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Congratulations on deciding to buy a home and be a homeowner! But before you sign the paperwork, pay the deposit, and grab the keys, you’ll still need to settle the lease on your rented home (assuming you’re renting now, of course.) 

You may have heard from someone that buying a home will automatically end your lease. Unfortunately, that’s not the case, as you’ll need to settle your existing lease to avoid future complications and expenses. 

In this article, let’s look at some options you can do to break your lease. 

Do You Need to Break Your Lease? 

Short answer: Yes. Here’s why. 

While you can move to your new home anytime, you must continue paying for your rented property until the contract with your landlord ends. This will lead to double payments, especially if you’re paying a mortgage on the new house. You can choose not to pay for your old, rented home, which can cause more headaches. 

Keeping this in mind, we recommend ending your lease before moving out. Doing so will save you the hassle of dealing with additional concerns. 

So, here are some options you can look at when deciding to end your current rental agreement: 

Option 1: Check the Contract for a ‘Home Buying Clause’ 

Your lease agreement may include a clause allowing early contract termination if the renter buys a home and notifies the landlord or property manager in advance. This is a home-buying clause, though not all contracts may have this.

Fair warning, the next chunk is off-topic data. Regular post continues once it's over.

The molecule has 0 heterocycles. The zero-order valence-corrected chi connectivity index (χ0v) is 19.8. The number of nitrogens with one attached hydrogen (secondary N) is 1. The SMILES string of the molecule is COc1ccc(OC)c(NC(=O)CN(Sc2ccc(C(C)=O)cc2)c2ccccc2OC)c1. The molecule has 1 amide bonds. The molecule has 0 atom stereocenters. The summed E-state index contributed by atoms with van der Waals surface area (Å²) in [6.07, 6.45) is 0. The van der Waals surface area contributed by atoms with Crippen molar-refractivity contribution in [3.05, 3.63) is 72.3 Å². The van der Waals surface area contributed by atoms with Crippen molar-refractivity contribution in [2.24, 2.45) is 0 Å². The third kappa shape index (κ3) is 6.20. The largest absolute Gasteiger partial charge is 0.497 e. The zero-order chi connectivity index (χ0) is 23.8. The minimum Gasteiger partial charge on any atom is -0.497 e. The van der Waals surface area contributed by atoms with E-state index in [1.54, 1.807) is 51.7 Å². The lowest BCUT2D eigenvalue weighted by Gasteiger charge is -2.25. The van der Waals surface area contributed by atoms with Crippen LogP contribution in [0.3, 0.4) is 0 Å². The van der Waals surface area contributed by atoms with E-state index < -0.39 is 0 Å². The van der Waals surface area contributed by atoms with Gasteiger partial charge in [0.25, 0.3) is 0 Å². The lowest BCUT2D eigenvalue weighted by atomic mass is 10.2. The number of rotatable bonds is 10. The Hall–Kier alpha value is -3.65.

Option 2: Buy Out Your Contract 

Some contracts may also include an ‘Early Termination Clause,’ allowing the renter to end the agreement at any time if they give a 30-day or 60-day notice. The conditions may vary, but it’s safe to prepare at least two months’ worth of rent as payment in addition to any penalties the clause will require. However, you might not get your security deposit back if you go this route. 

Option 3: Change to a Monthly Lease Agreement 

Talking to your landlord about switching your contract from an annual lease to a monthly one is another option for you – provided the other party agrees. A monthly lease allows you to move anytime without the danger of paying extra fees. While the option is convenient for future homeowners, your landlord or property manager might ask for a higher monthly rent. 

Remember: Communicate with Your Landlord (and Keep Records) 

Being transparent with your landlord is vital if you want to break your lease properly and legally. To be on the safe side, have all agreements regarding this discussion in writing and signed by all parties. Doing so will give you something to reference in case of any concerns.   

But how ad when do you talk to your landlord about this? Stay tuned for the next article to find out.

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